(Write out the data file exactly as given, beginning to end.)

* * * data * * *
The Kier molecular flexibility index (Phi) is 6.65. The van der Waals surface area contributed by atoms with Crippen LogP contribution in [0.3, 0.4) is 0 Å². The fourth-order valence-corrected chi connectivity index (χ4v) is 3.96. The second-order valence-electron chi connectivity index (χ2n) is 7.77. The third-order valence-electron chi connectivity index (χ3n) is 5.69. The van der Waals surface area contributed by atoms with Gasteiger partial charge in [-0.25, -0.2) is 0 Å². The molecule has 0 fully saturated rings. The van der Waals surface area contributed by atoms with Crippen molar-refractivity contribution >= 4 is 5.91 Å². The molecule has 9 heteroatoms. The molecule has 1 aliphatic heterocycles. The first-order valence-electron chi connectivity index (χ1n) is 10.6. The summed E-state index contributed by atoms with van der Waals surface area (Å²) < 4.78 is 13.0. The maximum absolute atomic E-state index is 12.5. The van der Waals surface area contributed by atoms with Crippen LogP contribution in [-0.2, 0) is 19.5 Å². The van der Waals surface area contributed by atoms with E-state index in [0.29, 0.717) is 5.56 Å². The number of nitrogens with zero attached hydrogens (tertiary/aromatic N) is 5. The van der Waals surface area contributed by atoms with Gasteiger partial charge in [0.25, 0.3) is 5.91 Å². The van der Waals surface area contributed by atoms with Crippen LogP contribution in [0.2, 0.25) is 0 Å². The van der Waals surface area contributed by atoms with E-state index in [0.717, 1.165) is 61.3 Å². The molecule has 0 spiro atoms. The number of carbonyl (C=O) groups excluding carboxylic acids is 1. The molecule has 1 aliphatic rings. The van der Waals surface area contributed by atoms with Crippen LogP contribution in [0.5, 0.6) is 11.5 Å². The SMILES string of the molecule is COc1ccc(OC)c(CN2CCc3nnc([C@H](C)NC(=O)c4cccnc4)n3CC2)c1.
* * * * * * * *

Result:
The Kier molecular flexibility index (Phi) is 6.65. The van der Waals surface area contributed by atoms with Crippen LogP contribution in [0.3, 0.4) is 0 Å². The fourth-order valence-corrected chi connectivity index (χ4v) is 3.96. The second-order valence-electron chi connectivity index (χ2n) is 7.77. The third-order valence-electron chi connectivity index (χ3n) is 5.69. The van der Waals surface area contributed by atoms with Gasteiger partial charge in [-0.25, -0.2) is 0 Å². The molecule has 0 fully saturated rings. The van der Waals surface area contributed by atoms with Crippen molar-refractivity contribution >= 4 is 5.91 Å². The molecule has 9 heteroatoms. The molecule has 1 aliphatic heterocycles. The first-order valence-electron chi connectivity index (χ1n) is 10.6. The summed E-state index contributed by atoms with van der Waals surface area (Å²) < 4.78 is 13.0. The maximum absolute atomic E-state index is 12.5. The van der Waals surface area contributed by atoms with Crippen LogP contribution in [-0.2, 0) is 19.5 Å². The van der Waals surface area contributed by atoms with E-state index in [0.29, 0.717) is 5.56 Å². The number of nitrogens with zero attached hydrogens (tertiary/aromatic N) is 5. The van der Waals surface area contributed by atoms with Gasteiger partial charge in [0.25, 0.3) is 5.91 Å². The van der Waals surface area contributed by atoms with Crippen LogP contribution in [0.2, 0.25) is 0 Å². The van der Waals surface area contributed by atoms with E-state index in [0.717, 1.165) is 61.3 Å². The molecule has 0 spiro atoms. The number of carbonyl (C=O) groups excluding carboxylic acids is 1. The molecule has 1 aliphatic rings. The van der Waals surface area contributed by atoms with Crippen LogP contribution in [0.5, 0.6) is 11.5 Å². The SMILES string of the molecule is COc1ccc(OC)c(CN2CCc3nnc([C@H](C)NC(=O)c4cccnc4)n3CC2)c1.